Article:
He also saw himself as a champion of the poor and ignorant against the rich and the judiciary. Whether because it had always been his inclination, or because the cases against Thomas Barsham had been so thrilling, Henry used the courts as his tool in his fight against injustice. He had a deep suspicion of anyone in public office and brought charges against two successive Chief Constables, one for dealing with poachers and the next for permitting fraud among police officers. His campaigning zeal is perhaps best illustrated by the case of the Ixworth Thorpe Town Estate Trust.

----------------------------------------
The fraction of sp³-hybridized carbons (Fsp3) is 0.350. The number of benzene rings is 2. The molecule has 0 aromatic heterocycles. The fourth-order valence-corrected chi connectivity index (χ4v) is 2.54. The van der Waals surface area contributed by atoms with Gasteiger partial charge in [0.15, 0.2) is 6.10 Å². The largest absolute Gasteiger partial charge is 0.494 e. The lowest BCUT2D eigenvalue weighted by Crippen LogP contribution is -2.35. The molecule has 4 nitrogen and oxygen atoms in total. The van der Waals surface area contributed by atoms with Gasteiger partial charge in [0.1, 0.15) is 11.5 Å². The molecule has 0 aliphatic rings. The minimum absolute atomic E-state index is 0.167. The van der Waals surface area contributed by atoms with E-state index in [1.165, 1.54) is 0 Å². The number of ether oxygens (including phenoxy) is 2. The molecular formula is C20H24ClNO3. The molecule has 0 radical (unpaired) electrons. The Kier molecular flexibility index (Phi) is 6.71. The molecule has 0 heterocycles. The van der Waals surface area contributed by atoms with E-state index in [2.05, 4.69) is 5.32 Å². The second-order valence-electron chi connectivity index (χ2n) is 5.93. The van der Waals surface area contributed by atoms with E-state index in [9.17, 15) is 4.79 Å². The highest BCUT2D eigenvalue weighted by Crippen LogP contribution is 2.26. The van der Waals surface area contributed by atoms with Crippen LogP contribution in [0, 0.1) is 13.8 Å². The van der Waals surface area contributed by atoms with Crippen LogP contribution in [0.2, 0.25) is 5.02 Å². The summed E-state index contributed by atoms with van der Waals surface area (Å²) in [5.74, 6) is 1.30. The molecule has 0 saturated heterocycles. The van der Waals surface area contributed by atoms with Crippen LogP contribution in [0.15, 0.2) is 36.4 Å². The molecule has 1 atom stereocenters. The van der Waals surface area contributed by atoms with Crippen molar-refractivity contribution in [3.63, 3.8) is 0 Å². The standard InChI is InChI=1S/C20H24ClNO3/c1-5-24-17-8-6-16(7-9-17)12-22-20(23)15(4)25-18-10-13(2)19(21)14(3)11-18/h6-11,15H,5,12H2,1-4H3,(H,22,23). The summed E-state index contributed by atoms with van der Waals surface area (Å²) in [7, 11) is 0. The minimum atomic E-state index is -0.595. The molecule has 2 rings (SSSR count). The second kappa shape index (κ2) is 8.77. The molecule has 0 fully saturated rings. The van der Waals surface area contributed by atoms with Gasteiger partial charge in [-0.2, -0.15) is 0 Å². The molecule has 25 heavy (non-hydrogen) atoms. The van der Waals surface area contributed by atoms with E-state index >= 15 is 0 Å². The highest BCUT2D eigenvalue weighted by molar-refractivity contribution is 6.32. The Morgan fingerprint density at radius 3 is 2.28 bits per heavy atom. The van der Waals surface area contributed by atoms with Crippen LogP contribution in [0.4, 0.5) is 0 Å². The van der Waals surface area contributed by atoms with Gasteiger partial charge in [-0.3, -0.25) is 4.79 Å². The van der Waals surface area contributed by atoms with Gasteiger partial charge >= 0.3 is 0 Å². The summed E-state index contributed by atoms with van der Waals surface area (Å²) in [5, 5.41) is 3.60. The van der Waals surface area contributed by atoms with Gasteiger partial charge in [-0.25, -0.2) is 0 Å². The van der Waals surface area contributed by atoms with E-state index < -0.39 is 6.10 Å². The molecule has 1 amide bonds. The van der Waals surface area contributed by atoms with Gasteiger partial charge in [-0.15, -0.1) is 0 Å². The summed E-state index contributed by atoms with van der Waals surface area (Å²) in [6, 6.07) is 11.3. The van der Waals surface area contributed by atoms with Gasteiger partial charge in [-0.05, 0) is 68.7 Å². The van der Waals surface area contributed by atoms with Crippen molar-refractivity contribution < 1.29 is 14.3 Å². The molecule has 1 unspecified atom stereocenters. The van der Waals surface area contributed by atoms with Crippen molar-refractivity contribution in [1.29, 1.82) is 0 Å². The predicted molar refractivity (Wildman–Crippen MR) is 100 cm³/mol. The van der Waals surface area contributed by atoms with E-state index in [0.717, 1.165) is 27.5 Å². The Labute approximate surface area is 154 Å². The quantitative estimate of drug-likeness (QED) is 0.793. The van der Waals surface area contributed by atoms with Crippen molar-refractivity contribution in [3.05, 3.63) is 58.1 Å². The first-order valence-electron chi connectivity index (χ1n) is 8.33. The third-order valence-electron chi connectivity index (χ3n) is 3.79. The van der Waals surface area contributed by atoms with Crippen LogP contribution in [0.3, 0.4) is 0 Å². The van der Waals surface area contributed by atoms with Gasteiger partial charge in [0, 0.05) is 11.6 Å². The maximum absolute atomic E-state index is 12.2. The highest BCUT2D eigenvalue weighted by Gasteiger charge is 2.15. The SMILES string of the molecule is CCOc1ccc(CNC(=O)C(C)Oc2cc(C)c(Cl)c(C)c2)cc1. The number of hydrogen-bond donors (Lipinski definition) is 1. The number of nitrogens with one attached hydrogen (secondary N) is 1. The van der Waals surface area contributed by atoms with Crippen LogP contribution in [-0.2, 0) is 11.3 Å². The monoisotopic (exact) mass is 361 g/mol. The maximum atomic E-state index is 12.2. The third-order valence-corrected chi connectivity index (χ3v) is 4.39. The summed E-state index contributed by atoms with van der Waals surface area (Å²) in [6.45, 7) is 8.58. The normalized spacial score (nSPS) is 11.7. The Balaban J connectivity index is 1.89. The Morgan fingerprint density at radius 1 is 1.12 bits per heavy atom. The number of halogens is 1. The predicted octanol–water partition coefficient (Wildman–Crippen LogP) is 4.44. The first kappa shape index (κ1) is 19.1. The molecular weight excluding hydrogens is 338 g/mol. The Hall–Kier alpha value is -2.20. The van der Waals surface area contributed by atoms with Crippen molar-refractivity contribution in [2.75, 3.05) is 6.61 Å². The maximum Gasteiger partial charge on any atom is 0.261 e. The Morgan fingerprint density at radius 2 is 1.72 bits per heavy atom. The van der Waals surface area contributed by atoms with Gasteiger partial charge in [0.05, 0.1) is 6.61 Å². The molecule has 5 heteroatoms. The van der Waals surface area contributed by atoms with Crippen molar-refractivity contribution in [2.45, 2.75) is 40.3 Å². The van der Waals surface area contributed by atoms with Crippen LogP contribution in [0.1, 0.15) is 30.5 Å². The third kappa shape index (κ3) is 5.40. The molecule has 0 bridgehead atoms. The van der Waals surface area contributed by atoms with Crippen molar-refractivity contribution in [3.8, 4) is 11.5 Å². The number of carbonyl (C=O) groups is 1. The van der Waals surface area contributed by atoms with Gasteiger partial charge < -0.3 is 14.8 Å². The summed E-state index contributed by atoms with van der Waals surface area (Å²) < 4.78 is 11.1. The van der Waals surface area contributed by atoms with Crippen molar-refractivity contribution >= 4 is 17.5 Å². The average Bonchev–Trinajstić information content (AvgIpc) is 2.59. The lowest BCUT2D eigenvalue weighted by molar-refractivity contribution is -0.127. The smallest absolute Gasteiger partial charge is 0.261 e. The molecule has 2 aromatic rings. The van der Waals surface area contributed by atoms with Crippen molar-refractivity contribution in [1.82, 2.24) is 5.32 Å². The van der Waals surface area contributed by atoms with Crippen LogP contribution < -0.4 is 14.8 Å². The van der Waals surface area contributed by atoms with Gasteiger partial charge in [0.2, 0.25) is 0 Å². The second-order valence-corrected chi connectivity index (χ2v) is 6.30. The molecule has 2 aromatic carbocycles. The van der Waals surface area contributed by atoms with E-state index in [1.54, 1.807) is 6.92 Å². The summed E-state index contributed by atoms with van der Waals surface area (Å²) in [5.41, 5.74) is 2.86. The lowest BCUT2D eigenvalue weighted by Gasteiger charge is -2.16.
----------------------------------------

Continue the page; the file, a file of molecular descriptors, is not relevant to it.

The Trust was a charity which was meant to use the income from a piece of land to assist the poor. Henry had been told by the people of Ixworth Thorpe that the Trust was being mismanaged and they had received no income from it for years. Henry wrote to the Charities Commission demanding an inquiry; the inquiry found no fault with the Trust. Four years later, at Henry’s suggestion, eleven men of the village felled a grove of trees belonging to the Trust in an effort to bring their grievances before the court; the men risked lengthy prison sentences for doing so. In court Henry presented himself as the men’s attorney but was told he was not qualified so they had to hire a solicitor. Henry then persuaded the men to plead not guilty and take the case to a higher court. At the next hearing another solicitor had been hired and he advised them to plead guilty and throw themselves on the mercy of the court in the hope of only being fined. The prosecution agreed to this outcome and both prosecution and defence attorneys had some very harsh words for the irresponsible actions of Henry Cooper.